WASHINGTON -- House Republican leaders tout their replacement plan for the Affordable Care Act, also known as Obamacare, as the best way to lower the price of health insurance for Americans.
An examination of the plan's details by the Kaiser Family Foundation doesn't entirely support that premise when comparing tax credit subsidies between the GOP proposal and Obamacare for individuals purchasing their own insurance.
While many lower-income Americans will get higher tax credit subsidies to help pay for premiums, there will also be many who won't, including individuals like Meredith Ryan, a paralegal making $21,000 in Montgomery County, Texas.
Ryan, 46, suffers from diabetes. Obamacare subsidies allow her to buy a level of health insurance that covers the cost of such necessities as a $5,000 insulin pump she wears instead of giving herself several shots throughout the day.
The less generous GOP plan would reduce her $3,670 annual subsidy by $670, according to a county-by-county comparison by Kaiser. That could force her to buy higher deductible coverage or make up the difference for the same benefits.
"They're screwing the little people again," said Ryan.
Unlike Obamacare, the House plan does not consider income or the cost of premiums in determining the size of the tax credits. Instead subsidies are based primarily on age, rising as people get older.
The House Ways and Means Committee began public hearings Wednesday on the Republican plan, which has already drawn fire from some GOP senators and congressmen for being either too liberal or too frugal. Democrats have banded against the approach as hurtful to lower-income Americans while also increasing the federal debt.
In addition to lowering the tax credit subsidies, the plan rolls back in 2020 Medicaid rules that expanded health insurance to more than 11 million people in 31 states; eliminates the requirement that people have insurance or pay a penalty, and gives larger employers the option of offering insurance coverage to fulltime employees.
West Virginia Republican Sen. Shelley Moore Capito said she's concerned federal government cutbacks in Medicaid coverage could force cash-strapped states like hers to finance health insurance for their poorest residents.
The plan does retain two popular elements of Obamacare: coverage for individuals with pre-existing conditions, and young people can remain on their parents' health insurance until age 26.
Rep. Kevin Brady of Texas, chairman of the Ways and Means Committee, and other Republican leaders are highlighting what they consider positive changes, claiming that when all is said and done, the GOP plan will reduce the cost of health insurance.
They admit, however, their income-based tax credit subsidies creates winners and losers even in the same county.
In Walker County, an East Texas rural area represented by Brady, 40 year olds making $20,000 a year would receive about $3,000 in tax credits, or about $2,520 less than they get under Obamacare, according to the Kaiser analysis.
Yet persons in that age bracket making up to $75,000 and living in Walker County could also qualify for $3,000 in tax credits even though now they make too much to receive subsidies.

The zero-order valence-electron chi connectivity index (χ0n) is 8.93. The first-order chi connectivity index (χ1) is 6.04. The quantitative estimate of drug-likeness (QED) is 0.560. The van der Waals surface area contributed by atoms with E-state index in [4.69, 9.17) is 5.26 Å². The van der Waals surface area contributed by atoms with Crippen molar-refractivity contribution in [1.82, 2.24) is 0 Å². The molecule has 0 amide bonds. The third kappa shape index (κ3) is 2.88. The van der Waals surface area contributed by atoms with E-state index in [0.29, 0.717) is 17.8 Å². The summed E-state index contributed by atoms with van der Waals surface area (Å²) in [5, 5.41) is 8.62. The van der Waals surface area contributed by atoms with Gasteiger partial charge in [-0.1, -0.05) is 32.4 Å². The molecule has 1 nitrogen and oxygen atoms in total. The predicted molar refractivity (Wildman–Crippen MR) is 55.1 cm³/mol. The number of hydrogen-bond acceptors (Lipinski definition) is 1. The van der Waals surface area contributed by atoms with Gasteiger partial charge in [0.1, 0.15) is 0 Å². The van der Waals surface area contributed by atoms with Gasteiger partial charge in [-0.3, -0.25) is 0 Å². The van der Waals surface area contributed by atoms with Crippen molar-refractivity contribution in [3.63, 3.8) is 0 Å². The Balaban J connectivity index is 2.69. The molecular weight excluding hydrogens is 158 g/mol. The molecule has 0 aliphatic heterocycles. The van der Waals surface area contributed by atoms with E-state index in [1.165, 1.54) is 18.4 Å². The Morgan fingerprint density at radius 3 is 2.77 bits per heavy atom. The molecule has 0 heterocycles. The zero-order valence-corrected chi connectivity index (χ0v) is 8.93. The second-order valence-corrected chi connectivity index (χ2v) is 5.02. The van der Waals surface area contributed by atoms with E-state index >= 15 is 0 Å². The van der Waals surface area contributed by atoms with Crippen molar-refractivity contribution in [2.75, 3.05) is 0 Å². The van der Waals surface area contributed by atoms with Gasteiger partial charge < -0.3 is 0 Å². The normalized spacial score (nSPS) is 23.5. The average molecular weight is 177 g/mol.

Cynthia Cox, a Kaiser health policy analyst, said the House plan would help upper middle-income people who struggle to pay for insurance, but it would come "at the expense of lower-income people."
Fiscal conservatives like Sen. Rand Paul, R-Ky.,are critical of the tax credit approach.. "It keeps Obamacare subsidies but renames them 'refundable credits,'" he wrote in a Twitter post.
The chief criticism Republicans have of Obamacare is the law's broad insurance coverage requirements. Brady told a news conference Tuesday that feature has raised premiums and loaded coverage with benefits people don't want.
Republicans could not say Wednesday whether the replacement legislation would insure more people than now and House Democrats are opposed to moving forward without an answer to that question.
Brady said by eliminating mandated health insurance, Americans will be able to choose between plans with different levels of coverage and prices, including catastrophic care -- although those would have higher co-payments.
Instead of health care "tailored to Washington's needs," consumers will be able to buy insurance "tailored to what they need," said Brady.
Kaiser's Cox said the House plan could help some very low-income people left behind by Obamacare, such as those living in urban areas. Only those making at least the national poverty level -- $12,060 for an individual, $24,600 for a family of four - are eligible for subsidies under Obamacare.
In addition, Cox said, 2.5 million poor Americans were left without insurance in the 19 states that did not accept Obamacare's expanded Medicaid coverage.
Under the Republican plan, they would be eligible to receive tax breaks starting in 2020 at these levels: $2,000 for people under age 30, $2,500 for people ages 30 to 39, $3,000 for people age 40 to 49, $3,500 for people age 50 to 59, and $4,000 for people age 60 and over starting in 2020.
Cox said the amounts would only be enough to help the very poor buy "skimpy" catastrophic insurance.
Also standing to benefit, she said, are low-income people who live in urban areas like Essex County, Massachusetts.
A 40-year-old in that suburban Boston county making $20,000 receives only about $2,450 in insurance premium subsidies under Obamacare, but would get $3,000 in tax credits under the Republican plan.
Kery Murakami is CNHI's Washington reporter. Contact him at firstname.lastname@example.org.